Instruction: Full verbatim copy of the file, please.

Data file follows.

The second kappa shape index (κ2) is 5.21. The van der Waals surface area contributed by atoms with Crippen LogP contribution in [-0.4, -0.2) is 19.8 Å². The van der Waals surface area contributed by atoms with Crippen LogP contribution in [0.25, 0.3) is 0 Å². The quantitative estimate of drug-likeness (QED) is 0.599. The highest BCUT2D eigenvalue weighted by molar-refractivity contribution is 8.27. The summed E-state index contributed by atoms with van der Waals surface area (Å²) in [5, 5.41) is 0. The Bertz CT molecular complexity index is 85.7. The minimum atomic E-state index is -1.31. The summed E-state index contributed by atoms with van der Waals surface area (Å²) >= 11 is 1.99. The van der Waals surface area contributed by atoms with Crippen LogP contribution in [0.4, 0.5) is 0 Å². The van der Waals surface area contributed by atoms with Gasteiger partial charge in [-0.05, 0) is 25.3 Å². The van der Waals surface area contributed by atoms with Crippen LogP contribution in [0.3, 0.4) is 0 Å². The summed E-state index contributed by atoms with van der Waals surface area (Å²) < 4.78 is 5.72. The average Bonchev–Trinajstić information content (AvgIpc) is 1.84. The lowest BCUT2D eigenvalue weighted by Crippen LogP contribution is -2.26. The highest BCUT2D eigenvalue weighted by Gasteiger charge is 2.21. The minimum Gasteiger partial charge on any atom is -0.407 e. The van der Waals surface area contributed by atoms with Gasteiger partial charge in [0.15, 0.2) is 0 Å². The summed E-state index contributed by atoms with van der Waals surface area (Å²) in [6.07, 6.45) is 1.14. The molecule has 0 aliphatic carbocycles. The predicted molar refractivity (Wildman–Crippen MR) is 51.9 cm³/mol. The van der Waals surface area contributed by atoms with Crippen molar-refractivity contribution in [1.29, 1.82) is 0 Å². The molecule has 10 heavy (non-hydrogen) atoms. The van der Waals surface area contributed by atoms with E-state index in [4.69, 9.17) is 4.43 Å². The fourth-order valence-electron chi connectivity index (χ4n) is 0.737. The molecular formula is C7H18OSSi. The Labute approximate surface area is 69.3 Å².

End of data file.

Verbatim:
The second kappa shape index (κ2) is 5.21. The van der Waals surface area contributed by atoms with Crippen LogP contribution in [-0.4, -0.2) is 19.8 Å². The van der Waals surface area contributed by atoms with Crippen LogP contribution in [0.25, 0.3) is 0 Å². The quantitative estimate of drug-likeness (QED) is 0.599. The highest BCUT2D eigenvalue weighted by molar-refractivity contribution is 8.27. The summed E-state index contributed by atoms with van der Waals surface area (Å²) in [5, 5.41) is 0. The Bertz CT molecular complexity index is 85.7. The minimum atomic E-state index is -1.31. The summed E-state index contributed by atoms with van der Waals surface area (Å²) >= 11 is 1.99. The van der Waals surface area contributed by atoms with Crippen LogP contribution in [0.4, 0.5) is 0 Å². The van der Waals surface area contributed by atoms with Gasteiger partial charge in [-0.05, 0) is 25.3 Å². The van der Waals surface area contributed by atoms with Crippen LogP contribution in [0.3, 0.4) is 0 Å². The summed E-state index contributed by atoms with van der Waals surface area (Å²) < 4.78 is 5.72. The average Bonchev–Trinajstić information content (AvgIpc) is 1.84. The lowest BCUT2D eigenvalue weighted by Crippen LogP contribution is -2.26. The highest BCUT2D eigenvalue weighted by Gasteiger charge is 2.21. The minimum Gasteiger partial charge on any atom is -0.407 e. The van der Waals surface area contributed by atoms with Gasteiger partial charge in [0.15, 0.2) is 0 Å². The summed E-state index contributed by atoms with van der Waals surface area (Å²) in [6.07, 6.45) is 1.14. The molecule has 0 aliphatic carbocycles. The predicted molar refractivity (Wildman–Crippen MR) is 51.9 cm³/mol. The van der Waals surface area contributed by atoms with Crippen molar-refractivity contribution in [1.29, 1.82) is 0 Å². The molecule has 10 heavy (non-hydrogen) atoms. The van der Waals surface area contributed by atoms with E-state index in [4.69, 9.17) is 4.43 Å². The fourth-order valence-electron chi connectivity index (χ4n) is 0.737. The molecular formula is C7H18OSSi. The Labute approximate surface area is 69.3 Å².